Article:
A Beginner’s Guide to Beginning to Begin Coding

Aug 24, 2015 — Nevin Danielson
Nevin-computer.jpg

A Beginner’s Guide to Beginning to Begin Coding | iQmetrix

If I were working on a cattle ranch, I probably shouldn’t miss the opportunity to see a calf being born. If I worked in a political office, I probably shouldn’t miss the opportunity to observe how an elected leader actually makes decisions. When I worked at a garage in high school, I learned how to install oil pans and set the timing mechanism on an old Mustang.

I work at a software company. I’m surrounded by people that actually have that Matrix thing happening: where a big mess of cryptic words means something and everything is quantifiable down to 1s and 0s. This is an amazing opportunity to see behind the curtain. I’m your interloper seeing how software is actually made. Here are some things that blow my mind.

I work at a software company. I’m surrounded by people that actually have that Matrix thing happening.

EVERYTHING is based on really simple decisions. Usually “Is it this? If not, do that.”

Really simple decisions get complicated when you combine them. Do this 20 times. Each time you do it, also do this 8 times. While you’re doing that, check if this other thing is happening or not. Did you follow? We just instructed the computer to make 320 things happen.

Let’s stretch it out a bit…

Action 1 of 20

               Sub-Action 1 of 8

                              True or False?

               Sub Action 2 of 8

                              True or False?

               Sub Action 2 of 8

                              True or False?

               Sub Action 3 of 8

                              True or False?

               Sub Action 4 of 8

                              True or False?

               Sub Action 5 of 8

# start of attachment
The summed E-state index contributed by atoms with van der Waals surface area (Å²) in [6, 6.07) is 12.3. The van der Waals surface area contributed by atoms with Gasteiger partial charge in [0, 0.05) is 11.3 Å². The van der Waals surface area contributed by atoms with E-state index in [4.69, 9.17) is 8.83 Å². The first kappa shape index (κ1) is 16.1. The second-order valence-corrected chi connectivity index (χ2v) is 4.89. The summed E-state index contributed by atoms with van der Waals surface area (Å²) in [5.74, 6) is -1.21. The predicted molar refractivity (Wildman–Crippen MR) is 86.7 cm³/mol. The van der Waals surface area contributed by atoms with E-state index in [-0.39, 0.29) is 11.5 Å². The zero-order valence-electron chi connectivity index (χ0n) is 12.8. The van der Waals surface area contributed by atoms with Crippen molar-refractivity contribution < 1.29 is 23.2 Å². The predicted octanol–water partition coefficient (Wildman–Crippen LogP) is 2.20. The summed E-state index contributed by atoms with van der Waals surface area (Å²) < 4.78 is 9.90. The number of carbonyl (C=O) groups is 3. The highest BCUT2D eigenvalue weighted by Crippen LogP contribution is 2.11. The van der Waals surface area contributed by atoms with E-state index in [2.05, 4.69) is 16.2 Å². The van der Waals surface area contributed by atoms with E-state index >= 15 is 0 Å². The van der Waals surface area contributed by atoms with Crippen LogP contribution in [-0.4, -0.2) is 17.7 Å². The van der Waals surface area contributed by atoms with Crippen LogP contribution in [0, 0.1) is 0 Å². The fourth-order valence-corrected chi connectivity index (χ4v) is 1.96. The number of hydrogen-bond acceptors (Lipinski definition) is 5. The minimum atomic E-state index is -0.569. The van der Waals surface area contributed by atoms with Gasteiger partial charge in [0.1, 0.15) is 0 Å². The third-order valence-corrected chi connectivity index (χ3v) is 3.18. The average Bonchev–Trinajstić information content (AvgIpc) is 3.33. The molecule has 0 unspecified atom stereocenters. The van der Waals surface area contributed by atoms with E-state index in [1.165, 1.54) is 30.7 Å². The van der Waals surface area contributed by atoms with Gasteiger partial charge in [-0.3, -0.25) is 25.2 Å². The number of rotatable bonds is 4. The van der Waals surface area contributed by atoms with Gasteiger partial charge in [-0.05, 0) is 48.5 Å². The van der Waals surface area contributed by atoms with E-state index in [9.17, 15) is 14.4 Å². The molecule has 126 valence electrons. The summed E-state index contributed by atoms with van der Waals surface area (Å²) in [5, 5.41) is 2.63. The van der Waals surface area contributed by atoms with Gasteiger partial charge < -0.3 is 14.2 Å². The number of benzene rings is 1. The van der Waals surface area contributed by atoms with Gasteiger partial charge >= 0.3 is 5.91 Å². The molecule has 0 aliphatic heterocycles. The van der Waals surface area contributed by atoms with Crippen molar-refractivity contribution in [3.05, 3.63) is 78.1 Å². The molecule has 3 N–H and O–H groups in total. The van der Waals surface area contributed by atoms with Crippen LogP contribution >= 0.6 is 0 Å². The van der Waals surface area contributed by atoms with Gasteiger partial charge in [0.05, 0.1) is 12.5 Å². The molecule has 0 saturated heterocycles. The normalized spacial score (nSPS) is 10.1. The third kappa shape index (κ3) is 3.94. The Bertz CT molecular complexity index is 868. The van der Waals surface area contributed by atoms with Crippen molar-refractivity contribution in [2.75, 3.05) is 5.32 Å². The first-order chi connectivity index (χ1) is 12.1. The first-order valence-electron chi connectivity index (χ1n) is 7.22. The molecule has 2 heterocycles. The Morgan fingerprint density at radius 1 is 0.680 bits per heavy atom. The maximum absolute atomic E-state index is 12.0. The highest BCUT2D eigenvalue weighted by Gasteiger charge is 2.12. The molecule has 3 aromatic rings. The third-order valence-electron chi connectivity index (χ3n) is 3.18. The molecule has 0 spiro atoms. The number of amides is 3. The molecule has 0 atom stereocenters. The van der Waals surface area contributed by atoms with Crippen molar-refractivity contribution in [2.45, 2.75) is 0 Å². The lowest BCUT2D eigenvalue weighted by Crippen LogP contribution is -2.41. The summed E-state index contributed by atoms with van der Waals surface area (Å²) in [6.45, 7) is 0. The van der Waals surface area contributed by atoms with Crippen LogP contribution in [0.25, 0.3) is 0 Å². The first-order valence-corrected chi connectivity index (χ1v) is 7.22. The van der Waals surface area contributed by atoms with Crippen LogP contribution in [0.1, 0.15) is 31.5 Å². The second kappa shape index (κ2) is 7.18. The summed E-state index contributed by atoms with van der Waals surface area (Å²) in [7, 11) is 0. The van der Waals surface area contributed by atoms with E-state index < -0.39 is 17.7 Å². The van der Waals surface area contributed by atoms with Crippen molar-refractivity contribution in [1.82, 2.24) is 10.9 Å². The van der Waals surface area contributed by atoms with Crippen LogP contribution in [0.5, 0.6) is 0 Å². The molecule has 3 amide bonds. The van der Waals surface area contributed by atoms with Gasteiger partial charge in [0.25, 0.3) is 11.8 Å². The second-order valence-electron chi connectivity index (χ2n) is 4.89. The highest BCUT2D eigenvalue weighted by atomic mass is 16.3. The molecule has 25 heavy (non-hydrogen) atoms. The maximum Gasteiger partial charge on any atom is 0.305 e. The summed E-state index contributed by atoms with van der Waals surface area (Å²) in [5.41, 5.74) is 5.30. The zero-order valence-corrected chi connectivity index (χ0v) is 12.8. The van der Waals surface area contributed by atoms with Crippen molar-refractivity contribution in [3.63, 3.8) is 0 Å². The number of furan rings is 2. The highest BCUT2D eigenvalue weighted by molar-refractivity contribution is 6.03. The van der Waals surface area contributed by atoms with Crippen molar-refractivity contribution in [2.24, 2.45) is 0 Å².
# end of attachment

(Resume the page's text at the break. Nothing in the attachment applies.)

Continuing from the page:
True or False?

               Sub Action 6 of 8

                              True or False?

               Sub Action 7 of 8

                              True or False?

               Sub Action 8 of 8

                              True or False?

Action 2 of 20

               Sub Action 1 of 8

                              True or False?

Continue for all 20 actions…

I hope you get the idea. One of my colleagues, after a taxing day, had his wife joke, “It’s just ones and zeros!”

“Yes,” he said, “but there are millions of them.”

Nevin-matrix.jpg

Using physical items that can only say “off” or “on,” you can theoretically build a calculator… or a web server. The item is called a transistor. It’s exceptionally good at its one job. Combine millions of them on a really small surface and you have a processor.

Some basic words that will intimidate your friends and make developers chuckle at how cute you are:

Recursive loops

Multi-dimensional arrays

Asynchronous tasks

Application Protocol Interfaces

Service bus

You and I like puzzles. The average developer lives for puzzles.

There’s a site where coders can go test their skills on theoretical problems. This is question #2 of 512 problems. They get harder. Much harder.

Each new term in the Fibonacci sequence is generated by adding the previous two terms. By starting with 1 and 2, the first 10 terms will be:

1, 2, 3, 5, 8, 13, 21, 34, 55, 89, ...

By considering the terms in the Fibonacci sequence whose values do not exceed four million, find the sum of the even-valued terms.

Coders are an underappreciated breed. Go hug a coder.

Nothing is as simple as it seems. The layers of complexity developers work with and the intricacy of relationships is mind boggling.

It’s hard to find a developer that won’t help with your simple question. My fascination with this stuff has me asking really stupid questions. I’m always helped, prodded in the right direction and when I get it (or think I get it), it’s celebrated.

My colleagues are solving problems that are insanely complicated. The thoughtfulness, team collaboration and ingenuity being employed by software developers is really beyond measure.

The rare number of times we hear about things that didn’t work is likely the best testament to the quality of work being done. They’re an underappreciated breed. Go hug a coder. If nothing else, you’ll enjoy watching their discomfort.

Date: 
August/24, 2015

 

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